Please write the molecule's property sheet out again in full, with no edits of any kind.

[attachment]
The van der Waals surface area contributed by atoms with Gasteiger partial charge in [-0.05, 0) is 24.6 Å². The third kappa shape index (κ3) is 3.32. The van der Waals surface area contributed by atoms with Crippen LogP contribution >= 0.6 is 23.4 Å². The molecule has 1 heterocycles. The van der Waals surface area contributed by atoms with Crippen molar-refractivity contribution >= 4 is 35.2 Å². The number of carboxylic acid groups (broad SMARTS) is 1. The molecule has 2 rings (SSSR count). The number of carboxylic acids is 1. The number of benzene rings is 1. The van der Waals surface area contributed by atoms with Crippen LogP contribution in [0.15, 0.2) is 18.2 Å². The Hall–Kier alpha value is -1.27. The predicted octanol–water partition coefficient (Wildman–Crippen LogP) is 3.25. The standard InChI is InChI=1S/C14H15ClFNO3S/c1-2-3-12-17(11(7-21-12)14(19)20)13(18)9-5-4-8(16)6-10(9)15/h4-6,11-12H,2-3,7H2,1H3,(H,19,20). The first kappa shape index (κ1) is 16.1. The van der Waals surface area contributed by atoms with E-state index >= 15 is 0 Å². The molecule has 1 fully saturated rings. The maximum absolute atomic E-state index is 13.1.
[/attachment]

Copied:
The van der Waals surface area contributed by atoms with Gasteiger partial charge in [-0.05, 0) is 24.6 Å². The third kappa shape index (κ3) is 3.32. The van der Waals surface area contributed by atoms with Crippen LogP contribution >= 0.6 is 23.4 Å². The molecule has 1 heterocycles. The van der Waals surface area contributed by atoms with Crippen molar-refractivity contribution >= 4 is 35.2 Å². The number of carboxylic acid groups (broad SMARTS) is 1. The molecule has 2 rings (SSSR count). The number of carboxylic acids is 1. The number of benzene rings is 1. The van der Waals surface area contributed by atoms with Crippen LogP contribution in [0.15, 0.2) is 18.2 Å². The Hall–Kier alpha value is -1.27. The predicted octanol–water partition coefficient (Wildman–Crippen LogP) is 3.25. The standard InChI is InChI=1S/C14H15ClFNO3S/c1-2-3-12-17(11(7-21-12)14(19)20)13(18)9-5-4-8(16)6-10(9)15/h4-6,11-12H,2-3,7H2,1H3,(H,19,20). The first kappa shape index (κ1) is 16.1. The van der Waals surface area contributed by atoms with E-state index >= 15 is 0 Å². The molecule has 1 fully saturated rings. The maximum absolute atomic E-state index is 13.1.